Sony Computer Entertainment (SCE) has acquired online game maker Sucker Punch Productions for an undisclosed amount.
The Bellevue, Washington-based Sucker Punch, best known for action adventure game "inFamous 2, has been developing games exclusively for Sony in the past 10 years.
Sony said it bought Sucker Punch, which has 75 employees, because of its track record of creating "high quality, profitable products over a long period of time." Scott Rohde, senior vice-president of Sony Computer Entertainment Worldwide Studios, said the company already owns the rights to most of the games Sucker Punch has created.
Rhode said the newest acquisition forms part of the strategy to build larger pool of exclusive first-party content. "Sucker Punch is a group we're excited to acquire because they have proven with both Sly Cooper and most recently with the inFamous franchise that they can develop that new IP and they are very adept at doing so," Rhode told In-Game.
But then the question is why Sony bought Sucker Punch, which has been making games exclusively for it. Of course, Sony has been in an acquisition mode lately, having bought Media Molecule, which makes "Little Big Planet," in March last year. And three years before that Sony bought Evolution Studios and Bigbig Studios which developed games for it. And in 2006 Sony acquired Zipper Interactive.
According to Rohde, Sony wanted to make sure that Sucker Punch is kept within its own fold. Sony said it has sensed that competitors have been eying Sucker Punch. "I'd be lying if I said other groups weren't interested in a group like Sucker Punch," Rohde added.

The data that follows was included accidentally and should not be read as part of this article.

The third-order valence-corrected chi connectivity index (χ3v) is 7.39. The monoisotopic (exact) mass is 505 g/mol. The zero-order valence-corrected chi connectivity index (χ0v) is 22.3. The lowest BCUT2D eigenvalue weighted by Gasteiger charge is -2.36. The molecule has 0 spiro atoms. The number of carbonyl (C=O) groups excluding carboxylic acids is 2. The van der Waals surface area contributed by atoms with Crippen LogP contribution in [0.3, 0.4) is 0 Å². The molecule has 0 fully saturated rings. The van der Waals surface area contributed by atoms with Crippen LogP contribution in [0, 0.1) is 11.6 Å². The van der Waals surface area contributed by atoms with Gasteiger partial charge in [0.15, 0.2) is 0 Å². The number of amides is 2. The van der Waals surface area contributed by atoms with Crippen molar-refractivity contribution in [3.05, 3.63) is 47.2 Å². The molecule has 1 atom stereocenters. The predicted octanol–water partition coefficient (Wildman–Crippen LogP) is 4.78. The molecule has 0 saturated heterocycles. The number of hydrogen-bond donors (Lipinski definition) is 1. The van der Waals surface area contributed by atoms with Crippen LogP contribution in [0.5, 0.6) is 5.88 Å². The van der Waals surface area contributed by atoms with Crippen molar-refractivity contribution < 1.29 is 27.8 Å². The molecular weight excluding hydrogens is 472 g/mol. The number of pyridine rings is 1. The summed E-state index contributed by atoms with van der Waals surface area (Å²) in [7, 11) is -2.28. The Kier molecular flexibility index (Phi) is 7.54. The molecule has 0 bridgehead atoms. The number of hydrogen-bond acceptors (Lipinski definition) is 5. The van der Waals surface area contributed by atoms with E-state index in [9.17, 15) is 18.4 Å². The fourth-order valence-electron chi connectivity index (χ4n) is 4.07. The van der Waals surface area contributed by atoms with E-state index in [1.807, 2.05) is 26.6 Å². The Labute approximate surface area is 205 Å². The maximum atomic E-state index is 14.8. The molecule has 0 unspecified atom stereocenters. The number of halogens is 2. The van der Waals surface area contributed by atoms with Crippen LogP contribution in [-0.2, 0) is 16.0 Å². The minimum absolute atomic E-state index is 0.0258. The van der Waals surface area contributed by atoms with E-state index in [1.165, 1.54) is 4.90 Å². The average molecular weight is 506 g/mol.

And for Sucker Punch, which was established by former Microsoft employees in 2007, the deal would open up larger avenues of growth.
The decision to take perch under Sony’s wings was dictated by the high costs which have come to plague the gaming industry. While top console games could be made for a couple of million dollars in the 1990s, the cost of a top-selling game for a console might cost between $20 million and $40 million dollars currently, Reuters reported.
Sucker Punch managing partner Brian Fleming says a much."When you're an independent little guy with one little project, with every game, you are risking your life and livelihood. This will help us creatively to be less inhibited," Fleming said.
The cost of remaining a small studio and decision to focus only on one game at a time come with risks, he says.
Both companies have made it amply clear that the deal will not disrupt the organizational structure at Sucker Punch. The founders and top management at Sucker Punch will continue to have operational control over the company and it will continue to be based out of Seattle.